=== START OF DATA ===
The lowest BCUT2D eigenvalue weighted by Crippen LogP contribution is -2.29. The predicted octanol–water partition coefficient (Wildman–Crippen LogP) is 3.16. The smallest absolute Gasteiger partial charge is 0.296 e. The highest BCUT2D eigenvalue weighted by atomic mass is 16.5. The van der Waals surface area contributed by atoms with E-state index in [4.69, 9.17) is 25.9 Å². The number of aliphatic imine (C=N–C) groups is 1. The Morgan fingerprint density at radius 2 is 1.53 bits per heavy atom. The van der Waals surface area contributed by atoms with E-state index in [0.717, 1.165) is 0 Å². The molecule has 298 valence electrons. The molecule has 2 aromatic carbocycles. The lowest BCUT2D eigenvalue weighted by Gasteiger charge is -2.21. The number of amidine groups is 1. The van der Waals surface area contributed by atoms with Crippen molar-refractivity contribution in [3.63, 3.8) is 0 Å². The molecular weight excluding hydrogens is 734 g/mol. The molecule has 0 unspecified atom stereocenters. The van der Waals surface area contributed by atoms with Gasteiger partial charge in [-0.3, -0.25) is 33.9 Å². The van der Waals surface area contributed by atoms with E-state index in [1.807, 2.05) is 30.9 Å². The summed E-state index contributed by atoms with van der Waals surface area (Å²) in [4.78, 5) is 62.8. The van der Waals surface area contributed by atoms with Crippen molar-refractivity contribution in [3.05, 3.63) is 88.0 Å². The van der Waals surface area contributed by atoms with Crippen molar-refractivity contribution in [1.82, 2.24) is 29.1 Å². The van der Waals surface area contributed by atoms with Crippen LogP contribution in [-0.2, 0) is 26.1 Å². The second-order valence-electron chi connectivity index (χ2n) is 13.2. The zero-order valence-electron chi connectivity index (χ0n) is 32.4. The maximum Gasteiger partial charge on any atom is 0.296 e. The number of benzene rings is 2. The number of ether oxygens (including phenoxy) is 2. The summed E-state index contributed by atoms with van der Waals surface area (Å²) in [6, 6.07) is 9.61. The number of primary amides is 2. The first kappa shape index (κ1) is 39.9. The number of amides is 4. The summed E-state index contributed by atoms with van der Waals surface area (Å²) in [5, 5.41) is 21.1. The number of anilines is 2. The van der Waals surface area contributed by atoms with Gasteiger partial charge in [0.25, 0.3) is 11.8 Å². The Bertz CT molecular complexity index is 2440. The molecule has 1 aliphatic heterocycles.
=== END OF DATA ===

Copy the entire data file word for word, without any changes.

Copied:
The lowest BCUT2D eigenvalue weighted by Crippen LogP contribution is -2.29. The predicted octanol–water partition coefficient (Wildman–Crippen LogP) is 3.16. The smallest absolute Gasteiger partial charge is 0.296 e. The highest BCUT2D eigenvalue weighted by atomic mass is 16.5. The van der Waals surface area contributed by atoms with E-state index in [4.69, 9.17) is 25.9 Å². The number of aliphatic imine (C=N–C) groups is 1. The Morgan fingerprint density at radius 2 is 1.53 bits per heavy atom. The van der Waals surface area contributed by atoms with E-state index in [0.717, 1.165) is 0 Å². The molecule has 298 valence electrons. The molecule has 2 aromatic carbocycles. The lowest BCUT2D eigenvalue weighted by Gasteiger charge is -2.21. The number of amidine groups is 1. The van der Waals surface area contributed by atoms with Crippen molar-refractivity contribution in [3.63, 3.8) is 0 Å². The molecular weight excluding hydrogens is 734 g/mol. The molecule has 0 unspecified atom stereocenters. The van der Waals surface area contributed by atoms with Gasteiger partial charge in [-0.3, -0.25) is 33.9 Å². The van der Waals surface area contributed by atoms with E-state index in [1.807, 2.05) is 30.9 Å². The summed E-state index contributed by atoms with van der Waals surface area (Å²) in [4.78, 5) is 62.8. The van der Waals surface area contributed by atoms with Crippen molar-refractivity contribution in [3.05, 3.63) is 88.0 Å². The van der Waals surface area contributed by atoms with Crippen molar-refractivity contribution in [1.82, 2.24) is 29.1 Å². The van der Waals surface area contributed by atoms with Crippen LogP contribution in [-0.2, 0) is 26.1 Å². The second-order valence-electron chi connectivity index (χ2n) is 13.2. The zero-order valence-electron chi connectivity index (χ0n) is 32.4. The maximum Gasteiger partial charge on any atom is 0.296 e. The number of benzene rings is 2. The number of ether oxygens (including phenoxy) is 2. The summed E-state index contributed by atoms with van der Waals surface area (Å²) in [6, 6.07) is 9.61. The number of primary amides is 2. The first kappa shape index (κ1) is 39.9. The number of amides is 4. The summed E-state index contributed by atoms with van der Waals surface area (Å²) in [5, 5.41) is 21.1. The number of anilines is 2. The van der Waals surface area contributed by atoms with Gasteiger partial charge in [0.25, 0.3) is 11.8 Å². The Bertz CT molecular complexity index is 2440. The molecule has 1 aliphatic heterocycles.